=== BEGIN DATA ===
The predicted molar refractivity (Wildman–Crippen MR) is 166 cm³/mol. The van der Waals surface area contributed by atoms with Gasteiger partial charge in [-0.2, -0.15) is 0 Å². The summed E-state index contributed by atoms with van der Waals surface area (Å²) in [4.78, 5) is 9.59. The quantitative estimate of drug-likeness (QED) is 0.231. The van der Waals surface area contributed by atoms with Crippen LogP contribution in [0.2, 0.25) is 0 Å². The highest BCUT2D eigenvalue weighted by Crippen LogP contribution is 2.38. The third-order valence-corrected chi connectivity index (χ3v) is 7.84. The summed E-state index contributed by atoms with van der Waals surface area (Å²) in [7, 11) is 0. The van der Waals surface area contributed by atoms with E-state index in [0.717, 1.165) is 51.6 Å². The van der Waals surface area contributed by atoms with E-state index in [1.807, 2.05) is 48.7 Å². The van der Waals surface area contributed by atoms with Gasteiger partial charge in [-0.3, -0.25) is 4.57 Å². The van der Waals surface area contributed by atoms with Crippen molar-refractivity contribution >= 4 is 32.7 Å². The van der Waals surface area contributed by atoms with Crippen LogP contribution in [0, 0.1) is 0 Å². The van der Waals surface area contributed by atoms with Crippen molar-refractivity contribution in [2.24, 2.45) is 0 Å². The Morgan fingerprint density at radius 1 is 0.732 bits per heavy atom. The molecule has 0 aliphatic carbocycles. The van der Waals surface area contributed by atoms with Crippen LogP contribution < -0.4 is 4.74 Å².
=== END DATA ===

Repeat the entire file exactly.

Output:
The predicted molar refractivity (Wildman–Crippen MR) is 166 cm³/mol. The van der Waals surface area contributed by atoms with Gasteiger partial charge in [-0.2, -0.15) is 0 Å². The summed E-state index contributed by atoms with van der Waals surface area (Å²) in [4.78, 5) is 9.59. The quantitative estimate of drug-likeness (QED) is 0.231. The van der Waals surface area contributed by atoms with Crippen LogP contribution in [0.2, 0.25) is 0 Å². The highest BCUT2D eigenvalue weighted by Crippen LogP contribution is 2.38. The third-order valence-corrected chi connectivity index (χ3v) is 7.84. The summed E-state index contributed by atoms with van der Waals surface area (Å²) in [7, 11) is 0. The van der Waals surface area contributed by atoms with E-state index in [0.717, 1.165) is 51.6 Å². The van der Waals surface area contributed by atoms with E-state index in [1.807, 2.05) is 48.7 Å². The van der Waals surface area contributed by atoms with Gasteiger partial charge in [-0.3, -0.25) is 4.57 Å². The van der Waals surface area contributed by atoms with Crippen molar-refractivity contribution >= 4 is 32.7 Å². The van der Waals surface area contributed by atoms with Crippen LogP contribution in [0, 0.1) is 0 Å². The van der Waals surface area contributed by atoms with Crippen molar-refractivity contribution in [2.24, 2.45) is 0 Å². The Morgan fingerprint density at radius 1 is 0.732 bits per heavy atom. The molecule has 0 aliphatic carbocycles. The van der Waals surface area contributed by atoms with Crippen LogP contribution < -0.4 is 4.74 Å².